Bank of America Investor Survey Highlights the Most Crowded Trades: ‘Long Tech, Short USD, Long Bitcoin’

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The highly anticipated Bank of America fund manager survey has been published, and this December fund managers who participated in the survey are sweeping up risk assets. The asset managers have dropped cash for the first time in close to seven years, as levels are down 4%. Moreover, strategists at Bank of America Corp. now say the most crowded trades are “long tech,” “short USD,” and “long Bitcoin.”

Cash assets are under by 4%, according to the latest Bank of America’s fund manager survey published this week. Participants in Bank of America’s (Bofa) survey collectively oversee $535 billion in assets worldwide. Bofa’s survey shows that investors are very positive about the coronavirus vaccine bolstering the economy.

“Investor sentiment is bullish as vaccine hopes induce strong ‘buy the reopening’ trade,” explains the Bofa strategists led by Michael Hartnett. “We say sell the vaccine in the first quarter 2021.” The cash level decline is similar to the economic growth stage that took place after the 2008 sub-mortgage financial crisis, Bofa’s report also highlights.

“Recovery expectations have also surpassed prior recessions in both speed and magnitude,” the strategists stressed in the December Bofa fund manager survey.

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Bank of America Investor Survey Highlights the Most Crowded Trades: 'Long Tech, Short USD, Long Bitcoin'

Interestingly, the Bofa report also mentions the most crowded trades and one of them includes bitcoin (BTC). The survey shows that investor sentiment is long tech, short U.S. dollar, and long bitcoin. Roughly 85% of the surveyed fund managers believe that investment profits will accumulate more so during the next year.

 

According to Danny Scott, CEO and cofounder of Coincorner, an Isle of Man-based crypto exchange and wallet provider, investors these days are looking for a safe haven from the massive government bailouts.

“Touching briefly on the unfortunate situation the world has suffered this year, the coronavirus crisis had the knock-on effect of causing a long-awaited financial crash in March,” Scott wrote in a note to investors. “This resulted in Government bailouts: the U.S. Federal Reserve printing $3 trillion (plus another $2 trillion on the way), the Bank of England likely printing towards £1 trillion and many more around the world following suit. Not to forget the introduction of negative interest rates which look to become the norm,” Scott added.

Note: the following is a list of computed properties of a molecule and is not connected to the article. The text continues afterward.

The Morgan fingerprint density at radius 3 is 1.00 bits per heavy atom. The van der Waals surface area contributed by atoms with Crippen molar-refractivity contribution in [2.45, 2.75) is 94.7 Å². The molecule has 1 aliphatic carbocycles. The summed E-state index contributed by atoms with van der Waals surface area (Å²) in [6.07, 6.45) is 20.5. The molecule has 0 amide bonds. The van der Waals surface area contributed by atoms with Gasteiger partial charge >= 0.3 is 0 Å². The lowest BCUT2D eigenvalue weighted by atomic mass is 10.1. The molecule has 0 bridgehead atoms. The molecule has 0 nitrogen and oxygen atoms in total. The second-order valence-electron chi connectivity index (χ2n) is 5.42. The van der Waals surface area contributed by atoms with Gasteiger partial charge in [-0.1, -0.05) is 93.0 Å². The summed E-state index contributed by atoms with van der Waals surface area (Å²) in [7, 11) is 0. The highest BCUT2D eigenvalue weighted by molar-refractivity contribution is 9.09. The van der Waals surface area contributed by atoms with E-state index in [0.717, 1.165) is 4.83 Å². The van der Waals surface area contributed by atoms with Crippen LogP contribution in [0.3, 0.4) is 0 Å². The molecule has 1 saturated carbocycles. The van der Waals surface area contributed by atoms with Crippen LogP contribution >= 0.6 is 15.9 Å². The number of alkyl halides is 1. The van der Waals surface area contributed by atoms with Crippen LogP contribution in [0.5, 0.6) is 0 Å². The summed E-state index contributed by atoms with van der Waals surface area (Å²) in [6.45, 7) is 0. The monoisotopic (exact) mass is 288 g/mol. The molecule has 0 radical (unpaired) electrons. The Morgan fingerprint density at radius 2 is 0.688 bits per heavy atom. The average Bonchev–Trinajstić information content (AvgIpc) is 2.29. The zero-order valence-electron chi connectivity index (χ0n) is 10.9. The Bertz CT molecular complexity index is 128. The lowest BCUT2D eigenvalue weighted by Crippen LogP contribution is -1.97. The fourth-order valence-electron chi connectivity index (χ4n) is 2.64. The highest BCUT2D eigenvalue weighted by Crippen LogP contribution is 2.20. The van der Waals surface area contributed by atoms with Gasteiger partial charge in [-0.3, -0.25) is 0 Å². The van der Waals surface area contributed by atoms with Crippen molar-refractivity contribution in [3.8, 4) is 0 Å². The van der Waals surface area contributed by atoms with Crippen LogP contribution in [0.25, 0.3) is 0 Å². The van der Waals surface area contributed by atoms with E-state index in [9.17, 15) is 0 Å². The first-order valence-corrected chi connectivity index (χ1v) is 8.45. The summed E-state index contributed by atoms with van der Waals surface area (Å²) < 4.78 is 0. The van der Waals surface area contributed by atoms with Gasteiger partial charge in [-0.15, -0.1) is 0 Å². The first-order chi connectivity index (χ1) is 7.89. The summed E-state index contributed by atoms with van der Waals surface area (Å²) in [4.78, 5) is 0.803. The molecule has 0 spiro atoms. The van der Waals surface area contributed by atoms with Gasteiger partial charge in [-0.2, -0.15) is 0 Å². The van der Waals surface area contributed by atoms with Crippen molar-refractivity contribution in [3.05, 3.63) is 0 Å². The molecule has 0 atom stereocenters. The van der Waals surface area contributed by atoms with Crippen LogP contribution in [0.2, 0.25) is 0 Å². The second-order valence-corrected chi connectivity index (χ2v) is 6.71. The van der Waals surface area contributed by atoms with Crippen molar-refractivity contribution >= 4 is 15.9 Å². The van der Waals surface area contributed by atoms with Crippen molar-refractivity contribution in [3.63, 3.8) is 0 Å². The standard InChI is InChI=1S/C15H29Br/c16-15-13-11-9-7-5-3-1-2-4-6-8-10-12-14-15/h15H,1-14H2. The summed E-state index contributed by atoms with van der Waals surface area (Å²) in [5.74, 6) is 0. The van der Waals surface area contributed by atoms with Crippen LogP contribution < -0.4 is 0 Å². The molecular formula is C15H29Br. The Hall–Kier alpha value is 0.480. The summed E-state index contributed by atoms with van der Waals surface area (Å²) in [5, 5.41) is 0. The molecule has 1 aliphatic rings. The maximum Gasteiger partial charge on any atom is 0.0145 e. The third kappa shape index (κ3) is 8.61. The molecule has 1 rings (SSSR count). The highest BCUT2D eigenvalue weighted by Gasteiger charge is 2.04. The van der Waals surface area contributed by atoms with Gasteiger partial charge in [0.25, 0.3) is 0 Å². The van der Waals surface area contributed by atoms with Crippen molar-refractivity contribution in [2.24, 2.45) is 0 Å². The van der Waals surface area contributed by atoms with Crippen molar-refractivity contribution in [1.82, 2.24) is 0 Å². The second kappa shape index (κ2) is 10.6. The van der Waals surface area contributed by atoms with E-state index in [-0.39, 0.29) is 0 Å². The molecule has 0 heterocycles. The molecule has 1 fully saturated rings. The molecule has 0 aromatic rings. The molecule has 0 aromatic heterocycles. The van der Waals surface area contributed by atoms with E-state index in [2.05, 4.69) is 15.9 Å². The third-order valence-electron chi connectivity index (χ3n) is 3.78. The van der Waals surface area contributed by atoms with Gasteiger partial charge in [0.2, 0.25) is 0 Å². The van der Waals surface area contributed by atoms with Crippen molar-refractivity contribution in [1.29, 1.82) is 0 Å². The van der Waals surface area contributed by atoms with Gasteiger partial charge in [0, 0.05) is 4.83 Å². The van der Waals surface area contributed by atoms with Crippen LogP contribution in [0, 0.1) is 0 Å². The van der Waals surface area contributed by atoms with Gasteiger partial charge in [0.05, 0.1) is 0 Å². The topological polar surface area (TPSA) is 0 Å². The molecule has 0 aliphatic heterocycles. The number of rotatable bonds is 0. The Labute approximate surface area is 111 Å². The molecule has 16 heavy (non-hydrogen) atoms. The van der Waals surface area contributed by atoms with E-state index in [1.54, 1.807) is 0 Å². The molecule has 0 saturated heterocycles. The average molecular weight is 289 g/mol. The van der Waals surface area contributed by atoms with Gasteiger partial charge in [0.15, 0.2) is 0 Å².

The Coincorner cofounder further wrote:

Although this may be necessary in their eyes to stimulate the economy and its future protection, this comes with a huge risk of inflation on a scale unseen in these territories before. Putting this into perspective, the Fed printed $3.9 trillion between 2008 and 2014 during the 2008 financial crisis, and they’ve already surpassed this in 2020 alone, with more likely to come. When it comes to financial uncertainty, people look for a safe haven and Bitcoin is becoming this.

Bofa strategists and Michael Hartnett detailed in the December survey that ever since fund managers exited cash positions, they jumped on emerging-markets and technology stocks. 42% of the surveyed managers said it was the vaccine optimism that will spur economic recovery in Q2 2021. 76% of the money managers think the recovery will be far greater, according to the Bofa survey data.

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Of course, bitcoiners and crypto proponents appreciated the fact that among the most crowded trades in 2020 was the call to “long bitcoin.”

“Bofa fund manager survey’s top trades: #1 long Nasdaq; #2 short US [dollar] and close #3 long bitcoin,” tweeted one individual. “So professional investors are long bitcoin yet [the U.S. Securities and Exchange Commission] SEC can’t approve an [exchange-traded fund] ETF, which forces retail to pay [net-asset-value] NAV premium for GBTC,” the individual Asi De Silva added.

It’s not the first time bitcoin (BTC) has been named the most crowded investment of the year. The crypto asset also captured that position back in 2017 in Merrill Lynch’s December global fund manager survey.

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